Hazel McHaffie

Vacant Possession

What makes a book good?

I’ve been chortling quietly to myself this week as the Man Booker process has reached its grand finale with the announcement of the winner. First there was the criticism levelled at the panel of judges. How dare they dumb down the competition by choosing readable books? How dare they?  I mean!

Then, the winner, Julian Barnes, is famous for having scorned the whole MB enterprise as ‘posh bingo‘. Bet he’s not repeating that this week!

And now one of the judges, Gaby Wood, has gone to print saying that ‘Almost nothing happens in the book.‘ That’s the winning  The Sense of an Ending she’s talking about. OK, she does go on to qualify her remark: ‘yet it becomes a psychological thriller of extraordinary technical virtuosity.‘ But even so, I think I’d be miffed if someone said nothing happened in my books.

Which brings me nicely to a post written by Simon on Stuck-in-a-book on 7 October. Yes, I know, two weeks ago. But I needed time to mull this one over. And I’ve been much exercised by this matter during those two weeks.

Simon asked the question: How would you rank the three main components of a ‘good’ novel: plot, character and writing style? Of course, the evaluation of ‘good’ is a very subjective business, as he acknowledges. But that makes your own answer to the question the more intriguing.

OK, have you thought how you’d answer? Before contaminating your opinion with his answer. Or mine, come to that.

I’ve been doing a lot of reading of late – not least because it’s that time of year to think about filling the Christmas shoe boxes for Operation Christmas child/Samaritans’ Purse, so I’ve been rattling off woolly hats like a veritable conveyor belt. I concentrate for much, much longer if my hands are busy too. But the more books and bonnets I finished, the more difficult I found it to separate out those jolly old component parts. The best books are a clever amalgam of all three. Can they be assessed as ‘good’ without that balance?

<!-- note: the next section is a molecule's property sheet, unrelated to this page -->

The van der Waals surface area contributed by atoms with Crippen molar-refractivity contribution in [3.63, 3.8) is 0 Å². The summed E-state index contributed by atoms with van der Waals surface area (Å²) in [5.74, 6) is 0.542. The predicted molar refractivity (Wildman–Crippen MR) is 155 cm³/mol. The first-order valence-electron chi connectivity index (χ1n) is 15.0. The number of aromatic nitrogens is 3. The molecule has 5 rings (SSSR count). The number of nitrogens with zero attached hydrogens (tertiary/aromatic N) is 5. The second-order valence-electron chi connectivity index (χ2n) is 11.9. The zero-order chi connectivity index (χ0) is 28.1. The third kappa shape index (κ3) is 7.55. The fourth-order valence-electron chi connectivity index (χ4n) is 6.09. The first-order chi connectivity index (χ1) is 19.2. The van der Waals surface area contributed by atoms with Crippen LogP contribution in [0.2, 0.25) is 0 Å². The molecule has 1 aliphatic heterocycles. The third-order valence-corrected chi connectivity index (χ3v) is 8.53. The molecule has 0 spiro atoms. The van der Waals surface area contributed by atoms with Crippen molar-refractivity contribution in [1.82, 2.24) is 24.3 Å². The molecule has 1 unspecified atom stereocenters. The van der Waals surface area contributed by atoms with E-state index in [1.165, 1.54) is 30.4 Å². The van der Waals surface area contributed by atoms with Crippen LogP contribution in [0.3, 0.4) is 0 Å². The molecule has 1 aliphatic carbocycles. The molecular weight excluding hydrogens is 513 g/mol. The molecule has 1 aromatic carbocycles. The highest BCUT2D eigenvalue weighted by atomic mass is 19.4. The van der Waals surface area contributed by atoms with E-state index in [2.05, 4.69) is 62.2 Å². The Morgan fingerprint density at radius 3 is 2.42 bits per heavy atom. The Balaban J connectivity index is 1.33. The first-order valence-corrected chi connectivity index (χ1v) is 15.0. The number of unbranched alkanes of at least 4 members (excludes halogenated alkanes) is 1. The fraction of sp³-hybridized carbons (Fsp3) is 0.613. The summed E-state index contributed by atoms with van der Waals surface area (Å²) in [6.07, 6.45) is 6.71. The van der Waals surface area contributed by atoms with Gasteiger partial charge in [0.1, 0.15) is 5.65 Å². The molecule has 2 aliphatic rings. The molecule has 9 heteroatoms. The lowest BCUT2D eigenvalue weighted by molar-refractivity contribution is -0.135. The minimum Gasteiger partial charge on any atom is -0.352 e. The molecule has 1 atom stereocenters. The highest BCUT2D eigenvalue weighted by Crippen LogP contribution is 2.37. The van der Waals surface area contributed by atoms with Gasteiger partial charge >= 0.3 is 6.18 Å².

What’s more, the boundaries can be less than distinct. A character can’t be well drawn without skilled writing … can it? And a storyline can reel you in subtly if it’s well written – it doesn’t have to be an overt edge-of-the-seat-whodunnit kind of plot if the writing is seductive.  But if either characters or plot are badly written they aren’t going to appeal.

Simon chooses writing style as definitely most important, and from what I’ve just said, I guess I’m initially concluding much the same. He puts character second, but relegates plot to way less important. In his words he ‘can happily, contentedly adore a novel where nothing happens – so long as the writing is good and the characters well-drawn.

And that’s were we part company. I would say at the end of such a volume: ‘So what?‘ There needs to be some tension, some kind of change or resolution, to leave a satisfied taste for me. Something more memorable and  substantial to hang onto other than beautiful phrases and clever metaphors. I like the characters and what happens to them to linger after I’ve returned the book to my shelves.

I also think the balance can change according to the genre. A mystery or thriller can’t work without plot. A romance doesn’t gel without character. And if the storyline is really gripping in any genre, the writing doesn’t have to be spectacularly good to keep those pages turning. Sheer story-telling ability has a power that transcends minor anomalies – though they might irritate at some lower level.

Still with the genre issue: I know that in my own books, the balance of the three components was different in the reflective diary of Adam as he contemplated his own death in Right to Die, compared with the search for Viv’s rapist in Vacant Possession. Writing in Doris’ voice as she sank into dementia in Remember Remember, required a different approach from that of Dr Justin Blaydon-Green when things started going pear-shaped in his infertility clinic in Saving Sebastian. But characters have been important in all of the books, whatever the genre. If you don’t care what happens (which is not the same thing as liking them) why should you bother to read on?